Post Traumatic Stress Disorder (PTSD)

What is Post Traumatic Stress Disorder?
PTSD refers to a range of symptoms that are experienced after being exposed to a traumatic event or series of events.  These traumatic events range from experience of war, child abuse, domestic violence, rape, robbery, assault or car accidents. Sometimes PTSD arises from witnessing the trauma of another person.  The events usually involve threat to the person’s life or physical integrity and the immediate feelings are helplessness, horror and/or intense fear.

Most people who experience such events recover from them, but people with PTSD continue to be severely depressed and anxious for months or even years following the event. Women are twice as likely to develop posttraumatic stress disorder as men, and children can also develop it. PTSD often occurs with depression, substance abuse, or other anxiety disorders.

Symptoms
The symptoms that commonly occur in people suffering from PTSD have been divided into three categories:  intrusions; hyper-alertness; and avoidance.

Intrusions: Re-experiencing the events as flashbacks or nightmares that occur suddenly, without conscious control.  These are very distressing, disrupting sleep and normal activities of life.

Hyperalertness: A state of hypervigilance or increased sensitivity to things such as a phone ringing or the sudden appearance of a person which leads to a physical reaction (e.g. jumping with fear; feeling nauseous) which is out of proportion to the stimulus.  The person is edgy, agitated and appears to be on the lookout for a perceived danger.

Avoidance:  The person tends to avoid anything (e.g. certain places, going out at night, being alone) that may result in a memory of or a feeling from the original traumatic experience.  This symptom particularly impacts upon interpersonal relationships.  The person may report feeling emotionally numb; unable to experience their usual feelings for people and things, and will often act very impersonally to people with whom they are closest.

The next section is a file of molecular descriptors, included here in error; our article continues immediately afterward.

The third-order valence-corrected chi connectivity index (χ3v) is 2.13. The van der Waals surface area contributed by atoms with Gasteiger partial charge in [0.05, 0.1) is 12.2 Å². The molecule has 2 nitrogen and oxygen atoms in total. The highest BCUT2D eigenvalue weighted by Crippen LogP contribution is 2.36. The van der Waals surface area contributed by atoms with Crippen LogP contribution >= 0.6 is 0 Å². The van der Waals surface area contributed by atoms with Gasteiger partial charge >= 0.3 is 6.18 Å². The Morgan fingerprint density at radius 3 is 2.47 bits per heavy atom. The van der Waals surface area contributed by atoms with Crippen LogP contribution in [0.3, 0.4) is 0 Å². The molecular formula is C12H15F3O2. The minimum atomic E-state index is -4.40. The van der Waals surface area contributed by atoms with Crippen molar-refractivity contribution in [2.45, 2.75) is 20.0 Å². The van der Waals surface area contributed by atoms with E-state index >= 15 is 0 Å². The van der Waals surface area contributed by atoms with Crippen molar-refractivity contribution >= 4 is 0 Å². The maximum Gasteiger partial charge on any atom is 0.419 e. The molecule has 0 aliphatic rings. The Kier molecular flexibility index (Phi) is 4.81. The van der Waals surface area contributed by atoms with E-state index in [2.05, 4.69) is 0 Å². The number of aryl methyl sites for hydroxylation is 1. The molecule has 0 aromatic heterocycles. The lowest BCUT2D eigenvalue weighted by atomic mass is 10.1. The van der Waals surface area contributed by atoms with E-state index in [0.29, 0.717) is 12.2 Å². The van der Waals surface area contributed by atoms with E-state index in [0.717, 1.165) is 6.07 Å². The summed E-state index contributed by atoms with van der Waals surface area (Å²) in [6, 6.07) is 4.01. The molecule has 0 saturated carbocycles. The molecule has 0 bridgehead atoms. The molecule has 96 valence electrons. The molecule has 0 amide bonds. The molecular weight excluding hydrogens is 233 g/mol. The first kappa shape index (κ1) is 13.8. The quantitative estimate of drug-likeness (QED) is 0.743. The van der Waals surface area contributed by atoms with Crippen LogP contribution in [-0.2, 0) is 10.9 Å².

Other characteristic symptoms of PTSD
Often the person finds it difficult to trust others or to feel safe and secure anywhere.  As this continues the person becomes detached from friends, colleagues and family, thus adding to his/her isolation.  Furthermore, the person may experience physical signs such as rapid breathing, sweating and becoming agitated.  Poor sleep patterns (due to insomnia and nightmares) affect concentration and memory, and thus can lead to deterioration of work and study performance.

Treatment
The main treatments for people with PTSD are cognitive-behavioural therapy (including exposure therapy and cognitive restructuring), medications, or both.

Exposure therapy. This therapy helps people face and control their fear by exposing them to the trauma they experienced in a safe way. It uses mental imagery, writing, or visits to the place where the event happened. The therapist uses these tools to help people with PTSD cope with their feelings.

Cognitive restructuring. This therapy helps people make sense of the bad memories. Sometimes people remember the event differently than how it happened. They may feel guilt or shame about what is not their fault. The therapist helps people with PTSD look at what happened in a realistic way.

Source: Anxiety Disorders Association of America

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